You probably already know that humans like Stray, informally known as “the cat game,” very much. The more pressing matter is this: How do cats feel about it? Though it’s only been out for a matter of hours, purrliminary evidence so far suggests they’re quite taken with it.
Stray, published by Annapurna Interactive and out meow for PlayStation and PC, is the debut game from BlueTwelve, a French studio. You play as a cat, and navigate a derelict city drenched in neon under a permanent night sky. There are no humans, the city populated instead by a fleet of robots called Companions. You’re accompanied by a robot named B12, a nod to the game’s creators, who can chat with these Companions. Most of the quote-unquote gameplay involves standard platforming—running, jumping, climbing—combined with environmental puzzles.
Reviews for Stray have been largely positive, with praise for its heady, melancholic vibes and its ridiculously detailed world. All the cats seem to love it too. Over the past day, players have posted videos to social media of their cats watching Stray on the screen. Some kitties try to vault onto the media console, a piece of furniture they’re clearly not supposed to be on. Others, unaware of their limitations, try to scale the wall a TV is mounted on. A handful have more chill, watching the game play out with the same even-keeled attentiveness you or I would exhibit when sitting down for, I don’t know, a Wes Anderson flick.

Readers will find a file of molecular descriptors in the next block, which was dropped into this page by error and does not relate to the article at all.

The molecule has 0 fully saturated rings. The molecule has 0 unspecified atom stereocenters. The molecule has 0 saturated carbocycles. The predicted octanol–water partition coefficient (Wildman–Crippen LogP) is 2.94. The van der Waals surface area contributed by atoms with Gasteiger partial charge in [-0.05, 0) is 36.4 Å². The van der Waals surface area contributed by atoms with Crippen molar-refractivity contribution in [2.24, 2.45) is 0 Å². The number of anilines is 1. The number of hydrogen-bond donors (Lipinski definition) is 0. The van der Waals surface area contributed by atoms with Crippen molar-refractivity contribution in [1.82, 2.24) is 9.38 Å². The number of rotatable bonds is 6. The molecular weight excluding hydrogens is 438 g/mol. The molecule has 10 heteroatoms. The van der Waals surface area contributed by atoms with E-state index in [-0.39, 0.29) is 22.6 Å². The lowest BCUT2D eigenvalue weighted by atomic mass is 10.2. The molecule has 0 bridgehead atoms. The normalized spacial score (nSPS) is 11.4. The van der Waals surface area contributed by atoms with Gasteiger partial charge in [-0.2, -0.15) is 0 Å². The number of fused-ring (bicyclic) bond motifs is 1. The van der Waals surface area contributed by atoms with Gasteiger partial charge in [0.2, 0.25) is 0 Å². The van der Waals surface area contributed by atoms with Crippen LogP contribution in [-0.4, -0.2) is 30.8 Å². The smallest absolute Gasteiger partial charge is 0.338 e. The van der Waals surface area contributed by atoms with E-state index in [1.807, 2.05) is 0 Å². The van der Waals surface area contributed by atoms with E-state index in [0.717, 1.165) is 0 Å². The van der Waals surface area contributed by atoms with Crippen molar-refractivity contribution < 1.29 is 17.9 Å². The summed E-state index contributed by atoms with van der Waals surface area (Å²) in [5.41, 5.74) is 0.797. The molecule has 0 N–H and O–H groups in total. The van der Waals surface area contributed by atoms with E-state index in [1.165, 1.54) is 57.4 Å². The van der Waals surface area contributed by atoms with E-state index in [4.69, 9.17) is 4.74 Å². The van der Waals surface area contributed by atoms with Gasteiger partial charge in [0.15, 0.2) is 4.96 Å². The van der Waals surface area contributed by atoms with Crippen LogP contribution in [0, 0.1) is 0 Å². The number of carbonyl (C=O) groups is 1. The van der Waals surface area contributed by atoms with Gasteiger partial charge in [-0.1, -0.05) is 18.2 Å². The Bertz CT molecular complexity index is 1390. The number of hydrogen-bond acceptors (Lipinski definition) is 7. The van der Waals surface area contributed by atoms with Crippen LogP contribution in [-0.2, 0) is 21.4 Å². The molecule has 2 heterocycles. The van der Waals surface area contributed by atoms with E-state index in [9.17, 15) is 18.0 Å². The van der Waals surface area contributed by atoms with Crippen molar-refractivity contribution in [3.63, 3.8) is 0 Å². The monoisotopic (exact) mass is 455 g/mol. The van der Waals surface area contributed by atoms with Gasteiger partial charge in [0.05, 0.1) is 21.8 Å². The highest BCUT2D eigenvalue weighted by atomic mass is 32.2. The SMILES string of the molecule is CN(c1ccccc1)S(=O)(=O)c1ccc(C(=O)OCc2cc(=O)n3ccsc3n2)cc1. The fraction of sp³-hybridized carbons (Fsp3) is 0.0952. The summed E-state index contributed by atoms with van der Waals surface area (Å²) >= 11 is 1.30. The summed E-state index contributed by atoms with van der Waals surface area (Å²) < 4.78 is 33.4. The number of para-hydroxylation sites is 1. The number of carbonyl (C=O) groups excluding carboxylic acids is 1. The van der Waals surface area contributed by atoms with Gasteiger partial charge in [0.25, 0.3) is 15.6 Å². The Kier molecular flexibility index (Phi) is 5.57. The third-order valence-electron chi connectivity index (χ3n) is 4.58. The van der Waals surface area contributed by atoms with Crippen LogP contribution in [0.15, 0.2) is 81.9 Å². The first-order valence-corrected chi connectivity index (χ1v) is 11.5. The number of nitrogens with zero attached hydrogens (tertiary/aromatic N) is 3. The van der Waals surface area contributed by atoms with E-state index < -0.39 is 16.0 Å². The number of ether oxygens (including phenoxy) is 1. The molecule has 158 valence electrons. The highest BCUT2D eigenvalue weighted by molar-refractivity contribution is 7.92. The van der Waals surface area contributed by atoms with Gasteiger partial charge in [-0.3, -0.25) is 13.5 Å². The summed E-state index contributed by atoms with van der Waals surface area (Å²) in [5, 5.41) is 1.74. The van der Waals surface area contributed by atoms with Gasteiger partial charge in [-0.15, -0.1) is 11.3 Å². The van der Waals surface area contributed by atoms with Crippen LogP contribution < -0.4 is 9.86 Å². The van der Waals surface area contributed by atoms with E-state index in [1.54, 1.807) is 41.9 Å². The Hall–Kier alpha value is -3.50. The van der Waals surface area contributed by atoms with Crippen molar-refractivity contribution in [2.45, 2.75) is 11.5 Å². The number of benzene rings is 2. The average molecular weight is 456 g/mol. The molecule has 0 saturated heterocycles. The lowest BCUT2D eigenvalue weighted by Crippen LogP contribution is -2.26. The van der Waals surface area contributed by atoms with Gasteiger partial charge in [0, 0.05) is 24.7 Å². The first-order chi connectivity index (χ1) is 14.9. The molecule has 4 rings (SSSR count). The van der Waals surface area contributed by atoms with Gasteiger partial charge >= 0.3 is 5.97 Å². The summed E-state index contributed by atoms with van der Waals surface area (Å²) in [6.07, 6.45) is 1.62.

There’s even an entire Twitter account dedicated to catpturing this trend: the aptly named @CatsWatchingStray. It’s replete with photos and brief video snippets showing pets unable to look away from the game on screen. My favorite image so far is an anonymous submission to the account, framed in such a way the IRL cat mirrors the on-screen cat:
This one, featuring a cat cleaning itself as Stray’s cat also takes a bath in the background, belongs in the MoMA:
Some clips, mostly posted by folks who’ve had the benefit of pre-release access, have already racked up tens of thousands of views. For instance, here’s Fanbyte’s Elise Favis, whose cat, an orange tabby named Totoro, likes to paw at the screen:
In Stray, you can meow on command with the push of a button. GameSpot’s Tamoor Hussain shared a two-minute video of his cat downright bewitched by Stray’s mews:
Do shiba inu pups count? I say yes:
While playing Stray last week, one of my cats, an orange tabby/tiny tank named Kvothe, was similarly transfixed by the game. (Refer to the pic at the top of this post.) Stray’s ultimate reach remains a variable. It’s unclear yet if this week’s buzz is a flash in the pan among the plugged-in social media set—seeing as “cat gets lost in cyberpunk city” is scientifically calibrated catnip for the Extremely Online—or if it’s indicative of a potential jump to a broader audience. Sales are further subject to a huge variable: Stray, after all, is the first day-one launch title on Sony’s revamped PS Plus service. Who knows what impact that’ll have on sales?
But no matter what, the game has already won over the only constituency it needs to: the cats of the world.